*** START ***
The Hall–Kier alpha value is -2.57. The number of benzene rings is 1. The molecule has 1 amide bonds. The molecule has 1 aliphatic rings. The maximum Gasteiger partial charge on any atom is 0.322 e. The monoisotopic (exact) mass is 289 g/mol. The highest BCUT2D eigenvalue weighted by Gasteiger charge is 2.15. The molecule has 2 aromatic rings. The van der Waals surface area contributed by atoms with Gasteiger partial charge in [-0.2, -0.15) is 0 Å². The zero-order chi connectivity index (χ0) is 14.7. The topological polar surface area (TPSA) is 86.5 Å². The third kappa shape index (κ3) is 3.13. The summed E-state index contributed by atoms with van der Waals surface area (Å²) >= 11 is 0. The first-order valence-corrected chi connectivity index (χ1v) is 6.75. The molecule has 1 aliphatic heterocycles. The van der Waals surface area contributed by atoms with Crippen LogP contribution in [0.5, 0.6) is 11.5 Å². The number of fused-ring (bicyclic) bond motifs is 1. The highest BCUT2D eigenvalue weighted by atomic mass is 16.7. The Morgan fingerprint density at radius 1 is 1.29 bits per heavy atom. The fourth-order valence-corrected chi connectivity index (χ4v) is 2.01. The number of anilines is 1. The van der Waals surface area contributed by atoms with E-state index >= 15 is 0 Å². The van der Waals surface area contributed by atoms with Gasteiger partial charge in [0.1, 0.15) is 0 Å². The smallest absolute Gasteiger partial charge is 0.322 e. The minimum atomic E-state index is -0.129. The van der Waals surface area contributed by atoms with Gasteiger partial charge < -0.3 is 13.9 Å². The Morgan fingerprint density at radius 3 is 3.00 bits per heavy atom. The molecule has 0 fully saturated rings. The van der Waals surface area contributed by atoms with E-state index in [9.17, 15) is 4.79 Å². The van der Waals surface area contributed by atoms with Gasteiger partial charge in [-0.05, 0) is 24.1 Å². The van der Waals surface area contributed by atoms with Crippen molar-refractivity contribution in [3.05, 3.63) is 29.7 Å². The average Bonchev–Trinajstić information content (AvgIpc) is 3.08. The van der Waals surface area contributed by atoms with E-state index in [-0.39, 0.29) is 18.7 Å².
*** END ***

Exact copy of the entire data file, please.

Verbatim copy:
The Hall–Kier alpha value is -2.57. The number of benzene rings is 1. The molecule has 1 amide bonds. The molecule has 1 aliphatic rings. The maximum Gasteiger partial charge on any atom is 0.322 e. The monoisotopic (exact) mass is 289 g/mol. The highest BCUT2D eigenvalue weighted by Gasteiger charge is 2.15. The molecule has 2 aromatic rings. The van der Waals surface area contributed by atoms with Gasteiger partial charge in [-0.2, -0.15) is 0 Å². The zero-order chi connectivity index (χ0) is 14.7. The topological polar surface area (TPSA) is 86.5 Å². The third kappa shape index (κ3) is 3.13. The summed E-state index contributed by atoms with van der Waals surface area (Å²) >= 11 is 0. The first-order valence-corrected chi connectivity index (χ1v) is 6.75. The molecule has 1 aliphatic heterocycles. The van der Waals surface area contributed by atoms with Crippen LogP contribution in [0.5, 0.6) is 11.5 Å². The number of fused-ring (bicyclic) bond motifs is 1. The highest BCUT2D eigenvalue weighted by atomic mass is 16.7. The Morgan fingerprint density at radius 1 is 1.29 bits per heavy atom. The fourth-order valence-corrected chi connectivity index (χ4v) is 2.01. The number of anilines is 1. The van der Waals surface area contributed by atoms with E-state index >= 15 is 0 Å². The van der Waals surface area contributed by atoms with Gasteiger partial charge in [0.1, 0.15) is 0 Å². The smallest absolute Gasteiger partial charge is 0.322 e. The minimum atomic E-state index is -0.129. The van der Waals surface area contributed by atoms with Gasteiger partial charge < -0.3 is 13.9 Å². The Morgan fingerprint density at radius 3 is 3.00 bits per heavy atom. The molecule has 0 fully saturated rings. The van der Waals surface area contributed by atoms with E-state index in [9.17, 15) is 4.79 Å². The van der Waals surface area contributed by atoms with Gasteiger partial charge in [-0.05, 0) is 24.1 Å². The van der Waals surface area contributed by atoms with Crippen molar-refractivity contribution in [3.05, 3.63) is 29.7 Å². The average Bonchev–Trinajstić information content (AvgIpc) is 3.08. The van der Waals surface area contributed by atoms with E-state index in [-0.39, 0.29) is 18.7 Å².